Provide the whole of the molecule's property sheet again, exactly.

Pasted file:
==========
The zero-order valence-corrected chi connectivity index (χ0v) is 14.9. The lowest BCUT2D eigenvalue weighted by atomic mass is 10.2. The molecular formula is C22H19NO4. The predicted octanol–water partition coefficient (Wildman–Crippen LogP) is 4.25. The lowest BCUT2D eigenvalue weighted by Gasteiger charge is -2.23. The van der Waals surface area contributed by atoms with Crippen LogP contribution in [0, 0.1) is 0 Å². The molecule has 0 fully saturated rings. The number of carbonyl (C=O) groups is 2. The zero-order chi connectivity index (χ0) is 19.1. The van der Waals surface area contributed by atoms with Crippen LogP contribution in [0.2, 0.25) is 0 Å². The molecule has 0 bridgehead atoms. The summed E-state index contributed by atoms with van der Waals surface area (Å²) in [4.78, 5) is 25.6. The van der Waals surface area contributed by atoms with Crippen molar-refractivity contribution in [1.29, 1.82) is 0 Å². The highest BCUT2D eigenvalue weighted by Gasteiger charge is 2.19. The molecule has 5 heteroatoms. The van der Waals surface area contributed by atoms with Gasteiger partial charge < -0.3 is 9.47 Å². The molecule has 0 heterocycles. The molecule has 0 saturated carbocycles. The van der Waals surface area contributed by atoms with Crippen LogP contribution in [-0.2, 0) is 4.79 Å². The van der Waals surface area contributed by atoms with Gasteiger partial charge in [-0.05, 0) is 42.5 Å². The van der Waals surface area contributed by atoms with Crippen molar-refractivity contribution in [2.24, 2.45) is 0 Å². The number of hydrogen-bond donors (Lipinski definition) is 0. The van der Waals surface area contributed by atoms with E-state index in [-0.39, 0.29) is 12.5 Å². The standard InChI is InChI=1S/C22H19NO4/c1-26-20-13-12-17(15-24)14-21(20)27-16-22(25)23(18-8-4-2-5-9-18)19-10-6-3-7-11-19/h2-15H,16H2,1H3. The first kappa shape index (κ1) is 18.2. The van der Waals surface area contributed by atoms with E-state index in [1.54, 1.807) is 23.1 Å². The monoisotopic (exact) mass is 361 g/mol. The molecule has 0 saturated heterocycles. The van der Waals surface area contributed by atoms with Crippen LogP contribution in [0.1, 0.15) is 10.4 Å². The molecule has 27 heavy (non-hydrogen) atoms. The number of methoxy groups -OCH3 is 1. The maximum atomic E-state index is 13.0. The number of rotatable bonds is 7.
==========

The zero-order valence-corrected chi connectivity index (χ0v) is 14.9. The lowest BCUT2D eigenvalue weighted by atomic mass is 10.2. The molecular formula is C22H19NO4. The predicted octanol–water partition coefficient (Wildman–Crippen LogP) is 4.25. The lowest BCUT2D eigenvalue weighted by Gasteiger charge is -2.23. The van der Waals surface area contributed by atoms with Crippen LogP contribution in [0, 0.1) is 0 Å². The molecule has 0 fully saturated rings. The number of carbonyl (C=O) groups is 2. The zero-order chi connectivity index (χ0) is 19.1. The van der Waals surface area contributed by atoms with Crippen LogP contribution in [0.2, 0.25) is 0 Å². The molecule has 0 bridgehead atoms. The summed E-state index contributed by atoms with van der Waals surface area (Å²) in [4.78, 5) is 25.6. The van der Waals surface area contributed by atoms with Crippen molar-refractivity contribution in [1.29, 1.82) is 0 Å². The highest BCUT2D eigenvalue weighted by Gasteiger charge is 2.19. The molecule has 5 heteroatoms. The van der Waals surface area contributed by atoms with Gasteiger partial charge < -0.3 is 9.47 Å². The molecule has 0 heterocycles. The molecule has 0 saturated carbocycles. The van der Waals surface area contributed by atoms with Crippen LogP contribution in [-0.2, 0) is 4.79 Å². The van der Waals surface area contributed by atoms with Gasteiger partial charge in [-0.05, 0) is 42.5 Å². The van der Waals surface area contributed by atoms with Crippen molar-refractivity contribution in [2.24, 2.45) is 0 Å². The number of hydrogen-bond donors (Lipinski definition) is 0. The van der Waals surface area contributed by atoms with E-state index in [-0.39, 0.29) is 12.5 Å². The standard InChI is InChI=1S/C22H19NO4/c1-26-20-13-12-17(15-24)14-21(20)27-16-22(25)23(18-8-4-2-5-9-18)19-10-6-3-7-11-19/h2-15H,16H2,1H3. The first kappa shape index (κ1) is 18.2. The van der Waals surface area contributed by atoms with E-state index in [1.54, 1.807) is 23.1 Å². The monoisotopic (exact) mass is 361 g/mol. The molecule has 0 saturated heterocycles. The van der Waals surface area contributed by atoms with Crippen LogP contribution in [0.1, 0.15) is 10.4 Å². The molecule has 27 heavy (non-hydrogen) atoms. The number of methoxy groups -OCH3 is 1. The maximum atomic E-state index is 13.0. The number of rotatable bonds is 7.